Messenger deliverer moves to
by Kate Atkinson
Kathryn Palmer, who has been delivering
the Messenger for almost a year now, is about to
move to Morocco to spend a gap year teaching.
The 18-year-old, who delivers to Norwood Road
and the surrounding areas, said: “I enjoy delivering
the Messenger, but not all the time! I deliver 250 copies
and it takes quite a while because you have to go up to every
single door. It’s easier than a paper round though,
because you don’t have to remember which houses to go
to – you just go to them all!”
She is finishing her A Levels at King Edward
VII School but Kathryn has chosen to do something completely
different before she goes to university.
“I didn’t know what I wanted to
do in my gap year at all, but then I had a talk at school
about Project Trust, who organise voluntary projects for school
leavers taking a gap year, and they sounded really good.”
Kathryn told me she chose to go to Morocco with
Project Trust as its culture is really different to Europe’s.
She speaks French, one of the main languages. “The official
language is Arabic and many people also speak Berber, so I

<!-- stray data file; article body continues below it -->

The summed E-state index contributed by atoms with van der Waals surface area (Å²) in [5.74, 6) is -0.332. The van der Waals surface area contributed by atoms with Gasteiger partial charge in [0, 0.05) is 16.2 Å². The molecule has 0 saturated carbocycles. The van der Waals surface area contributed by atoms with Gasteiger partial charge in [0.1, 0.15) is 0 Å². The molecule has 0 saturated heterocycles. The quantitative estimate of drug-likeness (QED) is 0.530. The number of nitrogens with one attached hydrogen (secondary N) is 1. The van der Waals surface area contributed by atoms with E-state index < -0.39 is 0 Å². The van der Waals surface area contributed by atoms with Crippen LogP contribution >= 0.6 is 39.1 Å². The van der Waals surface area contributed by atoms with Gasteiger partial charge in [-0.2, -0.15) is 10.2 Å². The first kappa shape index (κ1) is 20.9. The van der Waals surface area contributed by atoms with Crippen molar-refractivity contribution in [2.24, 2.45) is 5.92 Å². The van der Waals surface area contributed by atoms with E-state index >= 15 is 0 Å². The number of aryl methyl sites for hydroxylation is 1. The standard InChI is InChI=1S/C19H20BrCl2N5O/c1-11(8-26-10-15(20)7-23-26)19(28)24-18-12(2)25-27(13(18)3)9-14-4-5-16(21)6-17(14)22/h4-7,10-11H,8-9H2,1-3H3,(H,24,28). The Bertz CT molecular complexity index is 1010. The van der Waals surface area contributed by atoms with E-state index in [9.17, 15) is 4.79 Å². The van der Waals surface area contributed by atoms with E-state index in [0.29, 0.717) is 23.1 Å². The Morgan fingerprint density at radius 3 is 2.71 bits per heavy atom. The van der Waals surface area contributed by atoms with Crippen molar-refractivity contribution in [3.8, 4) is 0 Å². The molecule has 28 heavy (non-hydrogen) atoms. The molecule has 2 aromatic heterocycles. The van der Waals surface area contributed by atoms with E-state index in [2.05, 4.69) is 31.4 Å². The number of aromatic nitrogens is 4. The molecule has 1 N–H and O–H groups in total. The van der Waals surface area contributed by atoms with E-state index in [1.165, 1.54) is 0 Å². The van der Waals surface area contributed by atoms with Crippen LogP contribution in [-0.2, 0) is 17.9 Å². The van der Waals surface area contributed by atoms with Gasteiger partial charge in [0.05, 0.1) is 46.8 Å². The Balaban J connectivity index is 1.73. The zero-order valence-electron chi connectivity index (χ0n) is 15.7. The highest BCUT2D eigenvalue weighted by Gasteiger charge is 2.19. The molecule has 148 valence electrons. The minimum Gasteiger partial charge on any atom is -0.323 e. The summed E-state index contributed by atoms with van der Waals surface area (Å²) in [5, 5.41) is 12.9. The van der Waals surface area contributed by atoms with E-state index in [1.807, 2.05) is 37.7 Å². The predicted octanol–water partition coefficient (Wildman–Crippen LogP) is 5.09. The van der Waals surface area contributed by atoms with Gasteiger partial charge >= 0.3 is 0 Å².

think it’s going to be quite difficult!”
While in Morocco, Kathryn wants to set up a
link over the internet between Firshill School, where she
has been a volunteer for the last two years, and the Moroccan
school where she will be teaching. “It will be good
for children from both schools to see what it’s like
in another country. They’ll be able to learn about the
Kathryn organised fundraising events to make
the £3,850 she needs to support her in Morocco for a
year, and is less than £1,000 off her target. “I
held a ceilidh, which is a sort of Scottish barn dance, in
St Catherine’s Community Centre. I’ve been baking
and selling cakes in my school, every Friday since November.
It took a lot of my time up but I made £200 or £300.
I’ve stopped doing it now though because I got sick
of making cakes!”
She is about to hold a fundraising disco for
all ages at the All Saints Community Centre on Saturday, 22nd
May from 7.30–11pm. Food and soft drinks are provided
and admission is £3 waged and £1.50 unwaged.
“A gap year’s a really good thing
to do. I was pleasantly surprised at how generous people have
been, too. It’s been quite fun!”